TextSpeak ships affordable, high definition speech synthesis hardware in 20 languages to provide audio announcements for transit infrastructure, vehicles, kiosks and unattended platforms
For the first time, multi-lingual announcements in human quality voices can be generated from the digital signals feeding existing transit infrastructure. TextSpeakâ„¢ has released the TTS-EM-HD2, the smallest and most sophisticated voice synthesis paging and announcement product of its kind. The stand-alone package requires only one digital input signal and a speaker connection to produce spoken audio. The conversion of informational data to a clear, natural sounding voice is completely automatic.
Dynamic and real-time passenger information, alerts and security warnings can be spoken from message queues, streaming data or directly from typed text, locally or from distant distribution points. The TextSpeak integrated audio amplifiers deliver the synthesized sound to paging systems, radio and video channels, or directly to a single speaker.
Unattended bus stops and rail platforms that are silent can be upgraded to support arrival/departure announcements at extremely low costs. Safety is also enhanced when used to supplement existing public address systems. Mass notification and emergency messages can be sent and broadcast from information at remote command centers. In addition, passengers with disabilities, both blind or with limited sight can be accommodated with audio announcements.
Designed from the ground up to support transportation, the TTS-EM scales to meet the most demanding specifications.
• Speech can be created from existing sources, such as RS-232 feeds to scrolling LED digital signage, modem data and Ethernet broadcasts.
• Informational alerts can be pre-programmed and started with the push of a button or launched remotely by automated systems.
• Moving vehicles can offer dynamic announcement information transmitted by radio, from stored data, or updated locally from a keyboard.
• Multi-lingual announcements can be easily generated, with precise accents, to speak directly to international travelers.
• Audio messaging can be queued for sequential delivery. Real time text can be supplemented with pre-recorded messages, tones or even music.
• Deployment is suited for parking, platforms, trams, buses, gates, rail, marine and roadway systems.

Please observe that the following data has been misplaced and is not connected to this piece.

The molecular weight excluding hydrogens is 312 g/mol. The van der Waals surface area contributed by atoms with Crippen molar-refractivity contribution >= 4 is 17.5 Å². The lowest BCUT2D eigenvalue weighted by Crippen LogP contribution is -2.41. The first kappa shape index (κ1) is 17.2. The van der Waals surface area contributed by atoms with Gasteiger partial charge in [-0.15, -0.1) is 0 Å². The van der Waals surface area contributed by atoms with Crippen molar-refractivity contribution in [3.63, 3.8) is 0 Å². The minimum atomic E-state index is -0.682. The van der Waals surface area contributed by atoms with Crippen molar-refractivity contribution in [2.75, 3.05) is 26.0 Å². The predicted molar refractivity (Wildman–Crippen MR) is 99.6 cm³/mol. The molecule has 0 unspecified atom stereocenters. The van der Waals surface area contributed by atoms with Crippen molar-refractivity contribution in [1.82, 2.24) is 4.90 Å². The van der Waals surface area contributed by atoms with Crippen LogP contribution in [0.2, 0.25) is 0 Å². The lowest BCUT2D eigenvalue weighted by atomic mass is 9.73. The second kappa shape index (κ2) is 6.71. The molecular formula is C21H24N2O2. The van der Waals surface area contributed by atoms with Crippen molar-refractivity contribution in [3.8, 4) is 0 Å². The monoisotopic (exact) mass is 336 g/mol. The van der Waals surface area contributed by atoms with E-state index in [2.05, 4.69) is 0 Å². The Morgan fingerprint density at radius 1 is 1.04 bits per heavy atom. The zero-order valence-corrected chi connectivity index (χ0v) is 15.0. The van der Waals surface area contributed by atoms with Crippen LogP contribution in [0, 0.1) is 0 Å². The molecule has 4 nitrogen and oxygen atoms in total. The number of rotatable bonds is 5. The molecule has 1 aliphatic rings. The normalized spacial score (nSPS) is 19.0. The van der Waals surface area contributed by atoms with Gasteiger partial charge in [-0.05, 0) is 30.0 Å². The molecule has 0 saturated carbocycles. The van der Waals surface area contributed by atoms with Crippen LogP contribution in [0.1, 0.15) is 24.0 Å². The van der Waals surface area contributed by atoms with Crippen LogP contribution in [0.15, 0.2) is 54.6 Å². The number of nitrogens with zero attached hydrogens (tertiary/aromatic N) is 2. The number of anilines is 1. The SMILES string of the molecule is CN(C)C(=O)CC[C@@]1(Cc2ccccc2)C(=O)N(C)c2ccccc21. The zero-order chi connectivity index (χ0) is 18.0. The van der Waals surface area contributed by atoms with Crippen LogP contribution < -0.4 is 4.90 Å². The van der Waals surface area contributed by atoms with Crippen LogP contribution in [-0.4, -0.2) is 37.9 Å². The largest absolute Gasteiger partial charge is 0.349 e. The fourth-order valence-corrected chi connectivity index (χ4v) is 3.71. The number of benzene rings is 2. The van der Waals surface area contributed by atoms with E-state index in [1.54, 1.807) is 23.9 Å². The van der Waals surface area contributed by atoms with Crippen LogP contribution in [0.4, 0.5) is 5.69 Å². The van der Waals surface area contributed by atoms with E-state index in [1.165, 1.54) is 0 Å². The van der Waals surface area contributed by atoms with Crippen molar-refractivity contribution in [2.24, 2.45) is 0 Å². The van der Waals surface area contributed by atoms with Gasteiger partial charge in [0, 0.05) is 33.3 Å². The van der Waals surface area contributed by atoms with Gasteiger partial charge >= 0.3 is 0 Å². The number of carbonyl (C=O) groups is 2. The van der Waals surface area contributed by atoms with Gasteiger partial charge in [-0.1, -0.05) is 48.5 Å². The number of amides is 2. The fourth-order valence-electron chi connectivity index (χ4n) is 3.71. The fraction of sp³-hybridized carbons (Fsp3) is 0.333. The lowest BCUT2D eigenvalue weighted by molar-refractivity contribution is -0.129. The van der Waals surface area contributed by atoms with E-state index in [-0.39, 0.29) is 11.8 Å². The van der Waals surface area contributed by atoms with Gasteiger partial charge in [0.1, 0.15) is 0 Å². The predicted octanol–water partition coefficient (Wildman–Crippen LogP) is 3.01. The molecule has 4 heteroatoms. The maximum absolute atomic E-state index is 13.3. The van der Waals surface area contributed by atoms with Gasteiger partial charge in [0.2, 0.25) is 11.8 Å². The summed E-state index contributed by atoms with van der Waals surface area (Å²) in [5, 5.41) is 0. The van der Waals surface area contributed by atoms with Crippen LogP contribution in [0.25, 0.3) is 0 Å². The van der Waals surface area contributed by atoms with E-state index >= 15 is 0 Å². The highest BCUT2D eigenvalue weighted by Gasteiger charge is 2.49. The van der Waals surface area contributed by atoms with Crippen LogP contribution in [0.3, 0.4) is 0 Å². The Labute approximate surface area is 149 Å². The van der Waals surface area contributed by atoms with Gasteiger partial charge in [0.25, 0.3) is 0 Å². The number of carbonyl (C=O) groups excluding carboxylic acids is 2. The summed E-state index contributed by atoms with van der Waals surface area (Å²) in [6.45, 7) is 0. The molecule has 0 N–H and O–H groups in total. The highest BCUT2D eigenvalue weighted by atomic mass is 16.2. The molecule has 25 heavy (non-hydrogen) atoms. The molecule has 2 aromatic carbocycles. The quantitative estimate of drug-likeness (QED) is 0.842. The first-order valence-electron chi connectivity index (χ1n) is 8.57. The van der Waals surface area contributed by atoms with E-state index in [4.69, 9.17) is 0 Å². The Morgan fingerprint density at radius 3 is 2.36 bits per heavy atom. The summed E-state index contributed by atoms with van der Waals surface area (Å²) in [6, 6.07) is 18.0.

“The speech quality we digitally synthesize is nearly indistinguishable from a spoken human voice,” said Nancy Wolfe, president of TextSpeak. “We have removed the requirement of a PC interface and created flexible deployment models with a suite of world languages. This will enable air, sea, rail and land transit systems a means to modernize audio delivery at a low cost that leverages their existing wiring and infrastructure.”
TextSpeak speech systems are currently deployed with ITS in large mass transportation facilities, onboard buses and at transit platforms worldwide. TTS-EM-HD2 versions are priced below $300 in moderate quantities and single unit evaluation packages are available online.
TTS-EM-HD2 World Languages include: Arabic, Chinese, Czech, Danish, Dutch, English, Finnish, French, German, Greek, Japanese, Korean, Italian, Norwegian, Polish, Turkish, Portuguese, Russian, Spanish, and Swedish, among others.
TextSpeak designs and produces human sounding embedded text to speech (TTS) voice solutions for transportation systems, banking, industrial, security and medical equipment. TextSpeak products interface with signage in transit systems increasing safety, streamlining passenger movement and providing support for people with disabilities (particularly the vision impaired). The technology is also used in security applications, providing mass notification information at schools, universities, buildings, factories, public facilities and municipal infrastructure. Automatic voice announcements in nursing call stations provide real-time notification without sacrificing eyes-on-patient activities for healthcare providers. TextSpeak also manufactures low cost Talking Keyboards that give a voice to people who have trouble speaking, either permanently or in post operation. For more information, visit